By Sean King
Calls for greater U.S. openness toward mainland Chinese investment draw faulty parallels with once-shunned Japanese investments of the 1980s. We Americans were admittedly self-defeating and short-sighted ― economically, politically and militarily ― in our initial resistance to such inbound Japanese largesse. But the China of 2011 isn’t the Japan of the 1980s. In fact, it’s not even the Japan of the 1950s.
Japan is a free country. China is not. France’s Reporters Without Borders’ 2010 Press Freedom Index ranked Japan the 11th-freest of 178 nations. China came in at 171st. China blocks Facebook, Twitter and YouTube, while 2010 Nobel Peace Prize winner Liu Xiaobo remains under house arrest in Beijing.
And when Egypt’s “Jasmine Revolution” broke out in January, Chinese authorities blocked the word Egypt from all major domestic search engines, lest their own people stay current on events there. Heaven forbid!
Japan is a U.S. ally. China is not. U.S. General Douglas MacArthur launched America’s Korean War effort from Japan and there are roughly 47,000 U.S. troops in Japan today. China came to aggressor North Korea’s aid in said 1950-53 conflict, and accounted for 83 percent of North Korea’s international commerce in 2010. Beijing further props up Myanmar (Burma) and Sudan (take it from actors Mia Farrow and George Clooney if you don’t believe me), while also arming Iran.
Tehran’s regional network of insurgents has in turn used some of these Chinese weapons on U.S. and coalition forces in Afghanistan and Iraq, while Iranian proxy Hezbollah fired Chinese C-701 missiles at Israel in the 2006 Lebanon War.
We shouldn’t reject every potential Chinese investment out of hand, not least those investments that have no national security or public sector component to them and that can aid our currently challenged economy.
But to imply that our naturally more heightened suspicion of inbound Chinese investments (as compared to those from say, Sweden) is somehow due to some inherent knee-jerk xenophobia ― akin to that which we regrettably displayed against ally Japan in the 1980s ― is but an all too convenient oversimplification that almost deliberately wants to miss the point.
In fact, up until when Mao Zedong’s communists seized power in 1949, no great power was as “pro-China” as was the United States. Although we joined the Eight-Nation Alliance that quashed China’s Boxer Rebellion in 1901, America ― unlike France, Germany, Portugal or Britain ― never colonized any part of the Middle Kingdom.
The seeds of modern China’s first attempt at civil government, the Republic of China (ROC), were planted in the mind of ROC founding father Dr. Sun Yat-sen during his formative adolescent years in U.S. President Barack Obama’s home state of Hawaii. As a young man, Dr. Sun returned to China inspired by the uniquely American ideals of Alexander Hamilton and Abraham Lincoln.
When given the chance, Dr. Sun would tell anybody who would listen that the crux of President Lincoln's Gettysburg Address, “government of the people, by the people, for the people,” had shaped his own political philosophy, the Three Principles of the People.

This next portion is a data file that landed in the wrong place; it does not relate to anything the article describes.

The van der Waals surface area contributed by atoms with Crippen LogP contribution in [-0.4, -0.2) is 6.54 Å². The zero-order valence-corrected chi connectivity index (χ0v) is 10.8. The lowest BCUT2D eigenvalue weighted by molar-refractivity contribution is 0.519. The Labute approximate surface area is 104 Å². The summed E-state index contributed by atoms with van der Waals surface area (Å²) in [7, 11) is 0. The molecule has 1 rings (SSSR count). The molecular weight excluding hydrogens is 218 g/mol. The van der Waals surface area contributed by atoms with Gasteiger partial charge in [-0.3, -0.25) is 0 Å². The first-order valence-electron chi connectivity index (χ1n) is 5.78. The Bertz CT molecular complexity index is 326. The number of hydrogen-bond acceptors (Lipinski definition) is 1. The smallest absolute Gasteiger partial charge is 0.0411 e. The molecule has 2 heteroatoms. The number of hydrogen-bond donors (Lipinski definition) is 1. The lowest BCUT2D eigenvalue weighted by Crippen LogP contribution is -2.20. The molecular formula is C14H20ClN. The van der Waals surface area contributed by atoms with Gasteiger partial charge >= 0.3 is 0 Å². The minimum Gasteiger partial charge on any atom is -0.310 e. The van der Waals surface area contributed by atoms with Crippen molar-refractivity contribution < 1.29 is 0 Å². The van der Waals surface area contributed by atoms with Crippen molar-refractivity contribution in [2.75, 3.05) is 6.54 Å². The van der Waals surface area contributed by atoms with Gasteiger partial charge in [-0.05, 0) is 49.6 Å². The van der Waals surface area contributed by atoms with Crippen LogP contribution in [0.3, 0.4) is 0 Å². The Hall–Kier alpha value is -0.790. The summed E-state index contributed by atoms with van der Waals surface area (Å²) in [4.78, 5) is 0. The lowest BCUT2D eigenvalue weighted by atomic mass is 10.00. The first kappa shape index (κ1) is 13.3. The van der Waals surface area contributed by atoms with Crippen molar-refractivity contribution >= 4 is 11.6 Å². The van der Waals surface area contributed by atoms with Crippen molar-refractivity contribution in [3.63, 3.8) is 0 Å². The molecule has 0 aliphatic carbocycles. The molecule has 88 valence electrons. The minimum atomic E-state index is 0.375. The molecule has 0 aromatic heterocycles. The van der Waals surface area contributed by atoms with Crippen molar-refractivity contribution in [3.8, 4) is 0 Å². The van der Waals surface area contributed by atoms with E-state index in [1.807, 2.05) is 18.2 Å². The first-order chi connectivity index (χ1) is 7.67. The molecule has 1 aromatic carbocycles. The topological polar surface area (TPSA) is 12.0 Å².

And when the ROC came under Japanese occupation in World War II, China ran its government-in-exile out of Washington, D.C. First Lady Madame Chiang Kai-shek even addressed both Houses of the U.S. Congress in 1943.
And it was U.S. President Franklin Roosevelt who insisted, much to colonialist British Prime Minister Winston Churchill’s chagrin, that Madame and Chinese Generalissimo Chiang Kai-shek be present ― and, treated as Allied equals as part of the “Big Three” ― at the 1943 Cairo Conference.
In short, America has no beefs with China’s people. We’ve been on their side more than we haven’t been in our own 230 years of existence.
But we are inevitably going to have beefs with any unelected government whose legacy includes the Great Leap Forward and Cultural Revolution, and one that still tells its own people what they can and can’t read, arms our enemies, and thinks of the South China Sea as its own private toll road.
I realize there’s potentially trillions of dollars in mainland Chinese money out there looking for a place to park itself, in turn making would-be American recipients very happy. But all that glitters is not gold. China is not just another country.
For all the possibilities of its long overdue reemergence on the world stage, and its duly proud history, today’s China is still the largest dictatorship on earth that year after year jails more journalists than does any other government.
Until China is a country that’s run by its people for its people, America has every right ― in fact, every obligation ― to more closely scrutinize its enterprises’ attempts to invest in our country than we would such attempts from countries whose governments share our values and alliances. That’s not xenophobia, or the makings of a Fortress America. It’s just common sense.
Sean King is vice president of Park Strategies, one of the most sought-after public policy and business development firms in the U.S. He can be reached at firstname.lastname@example.org. The views expressed in the above article are the author’s own and do not reflect the editorial policy of The Korea Times.